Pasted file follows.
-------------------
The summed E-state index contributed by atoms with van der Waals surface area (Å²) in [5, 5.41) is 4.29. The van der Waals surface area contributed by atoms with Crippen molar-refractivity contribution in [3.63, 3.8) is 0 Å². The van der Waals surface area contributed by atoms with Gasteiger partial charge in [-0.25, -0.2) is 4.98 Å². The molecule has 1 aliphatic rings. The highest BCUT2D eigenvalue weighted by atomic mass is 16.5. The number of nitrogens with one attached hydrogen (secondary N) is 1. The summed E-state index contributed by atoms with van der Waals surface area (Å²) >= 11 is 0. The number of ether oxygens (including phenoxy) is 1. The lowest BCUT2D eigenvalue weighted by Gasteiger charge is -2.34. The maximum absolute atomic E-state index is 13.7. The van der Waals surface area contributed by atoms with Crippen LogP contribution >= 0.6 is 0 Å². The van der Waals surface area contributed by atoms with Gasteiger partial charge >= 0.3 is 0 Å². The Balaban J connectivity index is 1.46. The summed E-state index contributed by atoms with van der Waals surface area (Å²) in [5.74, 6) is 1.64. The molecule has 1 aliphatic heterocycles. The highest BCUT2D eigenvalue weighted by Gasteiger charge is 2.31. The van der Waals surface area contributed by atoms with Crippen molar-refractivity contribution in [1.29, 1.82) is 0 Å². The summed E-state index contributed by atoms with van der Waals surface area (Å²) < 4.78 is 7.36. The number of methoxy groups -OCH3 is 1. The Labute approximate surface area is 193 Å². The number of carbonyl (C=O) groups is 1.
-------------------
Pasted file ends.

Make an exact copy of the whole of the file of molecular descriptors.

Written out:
The summed E-state index contributed by atoms with van der Waals surface area (Å²) in [5, 5.41) is 4.29. The van der Waals surface area contributed by atoms with Crippen molar-refractivity contribution in [3.63, 3.8) is 0 Å². The van der Waals surface area contributed by atoms with Gasteiger partial charge in [-0.25, -0.2) is 4.98 Å². The molecule has 1 aliphatic rings. The highest BCUT2D eigenvalue weighted by atomic mass is 16.5. The number of nitrogens with one attached hydrogen (secondary N) is 1. The summed E-state index contributed by atoms with van der Waals surface area (Å²) >= 11 is 0. The number of ether oxygens (including phenoxy) is 1. The lowest BCUT2D eigenvalue weighted by Gasteiger charge is -2.34. The maximum absolute atomic E-state index is 13.7. The van der Waals surface area contributed by atoms with Crippen LogP contribution >= 0.6 is 0 Å². The van der Waals surface area contributed by atoms with Gasteiger partial charge >= 0.3 is 0 Å². The Balaban J connectivity index is 1.46. The summed E-state index contributed by atoms with van der Waals surface area (Å²) in [5.74, 6) is 1.64. The molecule has 1 aliphatic heterocycles. The highest BCUT2D eigenvalue weighted by Gasteiger charge is 2.31. The van der Waals surface area contributed by atoms with Crippen molar-refractivity contribution in [1.29, 1.82) is 0 Å². The summed E-state index contributed by atoms with van der Waals surface area (Å²) < 4.78 is 7.36. The number of methoxy groups -OCH3 is 1. The Labute approximate surface area is 193 Å². The number of carbonyl (C=O) groups is 1.